I can’t help but wonder what’s in store for rock & roll biographies. I mean, up to today every single one I’ve read (from Dave Marsh’s “Before I Get Old” to Chris Twomey’s “Chalkhills And Children”) devoted a copious amount of pages to how the band members met, and how they fought against all odds to pinch a record deal.
But today, social networking sites have everybody rocking to a very, very different beat. The trials and tribulations musicians used to go through (and that we read about time and again on bios) are going to disappear for good.
Trying to get a band together? A couple of posts on Facebook will get you started, and in 8 out of 10 cases take you more than halfway through.
Looking for a way to contact some record execs or A & R men directly? A handful of updates on Twitter might just put you face to face with the right industry names.
And a visit to a site like this one is going to get you ahead even faster than that.
GigValley is like Facebook, but only that the site is aimed at musicians. Here, they can promote their art by uploading media, and by spreading the word about any upcoming gig. That is an integral part of the site, actually – the idea is to let bands find both a readier audience and receptive industry types to pursue working relationships with.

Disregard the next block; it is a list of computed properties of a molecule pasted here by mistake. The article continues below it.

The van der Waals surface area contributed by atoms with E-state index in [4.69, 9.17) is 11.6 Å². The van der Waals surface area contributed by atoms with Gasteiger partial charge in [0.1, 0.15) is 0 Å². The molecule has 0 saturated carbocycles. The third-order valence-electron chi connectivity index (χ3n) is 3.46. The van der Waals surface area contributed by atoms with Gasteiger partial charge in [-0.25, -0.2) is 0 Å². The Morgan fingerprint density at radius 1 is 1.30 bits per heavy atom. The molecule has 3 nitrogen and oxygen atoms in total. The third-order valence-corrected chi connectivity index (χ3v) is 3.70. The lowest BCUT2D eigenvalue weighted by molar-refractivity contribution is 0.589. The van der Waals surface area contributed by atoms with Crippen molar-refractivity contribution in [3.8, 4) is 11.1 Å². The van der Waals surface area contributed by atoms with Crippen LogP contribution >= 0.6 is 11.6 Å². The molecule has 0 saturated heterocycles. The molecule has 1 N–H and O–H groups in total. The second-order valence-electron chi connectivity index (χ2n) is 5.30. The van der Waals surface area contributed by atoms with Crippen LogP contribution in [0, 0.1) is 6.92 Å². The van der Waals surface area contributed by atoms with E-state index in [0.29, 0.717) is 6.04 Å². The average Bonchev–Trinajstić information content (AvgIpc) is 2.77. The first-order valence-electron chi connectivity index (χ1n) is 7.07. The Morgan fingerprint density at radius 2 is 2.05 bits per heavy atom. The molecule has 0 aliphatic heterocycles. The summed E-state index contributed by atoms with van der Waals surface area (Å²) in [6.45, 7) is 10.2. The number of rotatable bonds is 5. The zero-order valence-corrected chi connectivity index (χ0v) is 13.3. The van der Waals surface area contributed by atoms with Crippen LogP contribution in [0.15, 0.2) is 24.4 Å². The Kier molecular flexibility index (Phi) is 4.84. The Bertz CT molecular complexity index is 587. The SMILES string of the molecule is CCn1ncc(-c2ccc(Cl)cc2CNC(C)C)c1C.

This can make a radical difference in the careers of musicians. They can save time and stamina they can effectively apply somewhere else. Their lives will become so much easier.
And that’s what really matters, I guess. If band bios become a little less exciting, then so be it. The trade-off is definitely worth it.